In total, 5,226 of the 15,292 registered voters cast their ballots.
In Genesee, incumbent Steve Odenborg appeared to have eked out a win in his re-election bid, with 125 votes and 45.96 percent, to 122 votes or 44.85 percent for Charley Rennaker. A third candidate, Jim Simms got 25 votes and 9.19 percent - the parking initiative that he championed was also struck down by Genesee voters, 199 votes and 74 percent to 69 votes and 26 percent. The initiative would have returned the diagonal parking downtown to parallel parking.
From 1970 Linfield College Oak Leaves yearbook.
Photo shows Linfield men’s basketball players (l-r) Jim Sims and Mike Smithey.

Monday, December 14, 2015

Before Linfield at St. Thomas football game 12/12/2015

Photographer Rusty Rae’s photos and video clips from before the Linfield at St. Thomas football game 12/12/2015 in St. Paul, Minn. Photos include players (l-r) Stephen Nnabue and Jacob Hanke at breakfast, Wildcats on St. Thomas’ Palmer Field near O'Shaughnessy Stadium scoreboard, and Linfield football broadcaster Kevin Nelson in the stadium radio booth. Video clips are of Linfield team on field before kickoff.

NCAAD3 football semi-final playoff game: Linfield at St. Thomas, 12/12/2015, St. Paul, Minn.

‘Moments in time’ NCAAD3 football semi-final playoff game: Linfield at St. Thomas on 12/12/2015 in. St. Paul, Minn. Tommies 38, Wildcats 17. Rusty Rae photos and slideshow.

Sunday, December 13, 2015

'Same as last year. You always want it. But if it doesn't go that way, take how it goes and learn from the experience and appreciate what you had here." -- Alex Hoff, Linfield defensive end

Linfield undone by turnovers as St. Thomas advances to DIII championship, 38-17

By Brian Hall, special to Oregonian 12/12/2015 electronic, 12/13/2015 print

ST. PAUL, Minn. – Linfield's prominence among the top Division III football teams was secure before the Wildcats' meeting with St. Thomas (Minn.) on Saturday 12/12/2015 in the national semifinals.

Linfield owns one Division III title and was playing Saturday in its second straight semifinals. Becoming one of the truly elite teams is proving to be yet another step.

St. Thomas rolled up 389 rushing yards and the Wildcats committed five turnovers in Saturday's 38-17 loss. The Tommies advanced to face Mount Union, which beat two-time defending champion Wisconsin-Whitewater 36-6 earlier Saturday, in the Amos Alonzo Stagg Bowl next week in Salem, Virginia.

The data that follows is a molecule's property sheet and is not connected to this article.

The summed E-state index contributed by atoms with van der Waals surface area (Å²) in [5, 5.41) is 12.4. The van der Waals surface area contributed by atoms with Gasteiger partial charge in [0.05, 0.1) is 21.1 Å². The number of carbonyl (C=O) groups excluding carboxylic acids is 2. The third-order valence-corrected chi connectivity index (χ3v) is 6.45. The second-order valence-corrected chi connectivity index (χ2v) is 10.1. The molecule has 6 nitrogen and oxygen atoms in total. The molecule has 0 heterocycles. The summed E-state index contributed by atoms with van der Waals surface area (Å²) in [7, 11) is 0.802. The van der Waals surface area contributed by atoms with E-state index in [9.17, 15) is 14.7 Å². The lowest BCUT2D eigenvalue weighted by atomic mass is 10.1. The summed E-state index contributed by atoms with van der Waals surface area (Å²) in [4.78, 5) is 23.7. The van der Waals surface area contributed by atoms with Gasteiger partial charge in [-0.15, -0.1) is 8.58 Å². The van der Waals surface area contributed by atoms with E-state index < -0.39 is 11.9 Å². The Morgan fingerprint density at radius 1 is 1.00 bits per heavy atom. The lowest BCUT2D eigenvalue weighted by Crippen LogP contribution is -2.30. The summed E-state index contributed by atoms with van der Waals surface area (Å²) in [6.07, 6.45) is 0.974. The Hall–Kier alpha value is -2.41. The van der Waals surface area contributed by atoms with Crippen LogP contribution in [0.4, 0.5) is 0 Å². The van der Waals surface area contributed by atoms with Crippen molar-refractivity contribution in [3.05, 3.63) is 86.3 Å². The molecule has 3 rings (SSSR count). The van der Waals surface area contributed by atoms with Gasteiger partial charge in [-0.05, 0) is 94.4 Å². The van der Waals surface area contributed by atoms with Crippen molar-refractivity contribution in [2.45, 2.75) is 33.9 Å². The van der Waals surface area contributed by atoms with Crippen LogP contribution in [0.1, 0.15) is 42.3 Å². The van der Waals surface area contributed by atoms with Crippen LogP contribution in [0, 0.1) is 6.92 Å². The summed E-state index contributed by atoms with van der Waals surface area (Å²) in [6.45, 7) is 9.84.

Only three teams in Division III have advanced to the championship game since Linfield won the title in 2004.

"I'd say excellence," Wildcats coach Joe Smith said of his program's development. "It's a steep hill to climb. The elite in Division III are elite for a reason. Really, out of 245 teams, that there's seven or eight that I think actually have the ability to play in a semifinal type format. We're very proud to be one of those teams. If anything, I think we just realize that we have to get better."

Linfield (12-1) rallied for two fourth-quarter touchdowns behind quarterback Sam Riddle, but could only get as close as 13 points as St. Thomas earned their second trip to the title game in four years.
Riddle came off the bench to finish 15-of-24 passing for 173 yards and two touchdowns to Spencer Payne and Erick Douglas. Payne had a team-high 59 rushing yards.

Linfield started Tom Knecht at quarterback with Riddle dealing with an ankle injury. Knecht was 14 of 28 for 117 passing yards and two interceptions. Smith called Riddle "80 percent."

"I thought before the game I felt the best I had in two weeks," Riddle said. "I knew I wasn't 100 percent. I respected coach Smith and coach (Aaron) Boehme's decision on starting Tom. Tom's a great quarterback. It sucks. It sucks that we're sitting here and we're done in this room. This ankle, it happens in this sport."

Knecht had led Linfield to a come-from-behind win the previous week with 492 passing yards and five touchdowns. Both quarterbacks were also undone by several drops by receivers and the Wildcats had to shift their offensive focus after an early deficit.

The second-ranked Wildcats trailed 20-0 less than 12 minutes into the game as Knecht lost a fumble and threw an interception within the first three drives.

"The way the game started was horrendous for us," Smith said. "It wasn't how we scripted it. Certainly got to feel like we were not ready to play; I take all the blame for that. We did not come out ready to meet their physical prowess of what St. Thomas did."

The physical approach for St. Thomas was running behind a big offensive line with running back Jordan Roberts, who tallied 256 rushing yards and three touchdowns on 33 carries.

"That's something that no one's done to us to that extent that I can remember," Smith said. "We were close a bunch. Had a couple of those been touchdowns, I think it changes the nature of the game. But their ability to pound the football and wear the clock down and move the chains was admirable today."

Linfield was making its seventh consecutive postseason appearance. The team's seniors finished with a 45-5 record over the past four seasons.

"Same as last year," defensive end Alex Hoff said of the emotions of losing in the semifinals. "You always want it. But if it doesn't go that way, take how it goes and learn from the experience and appreciate what you had here."


Linfield undone by turnovers as St. Thomas advances to DIII championship, 38-17
By Special to The Oregonian
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on December 12, 2015 at 7:03 PM, updated December 12, 2015 at 10:47 PM

-- Brian Hall, Special to The Oregonian/OregonLive

By BRIAN HALLDec. 12, 2015 8:59 PM EST
St. Thomas advances to Division III championship
BY BRIAN HALL Associated Press
DECEMBER 12, 2015
St. Thomas advances to Division III championship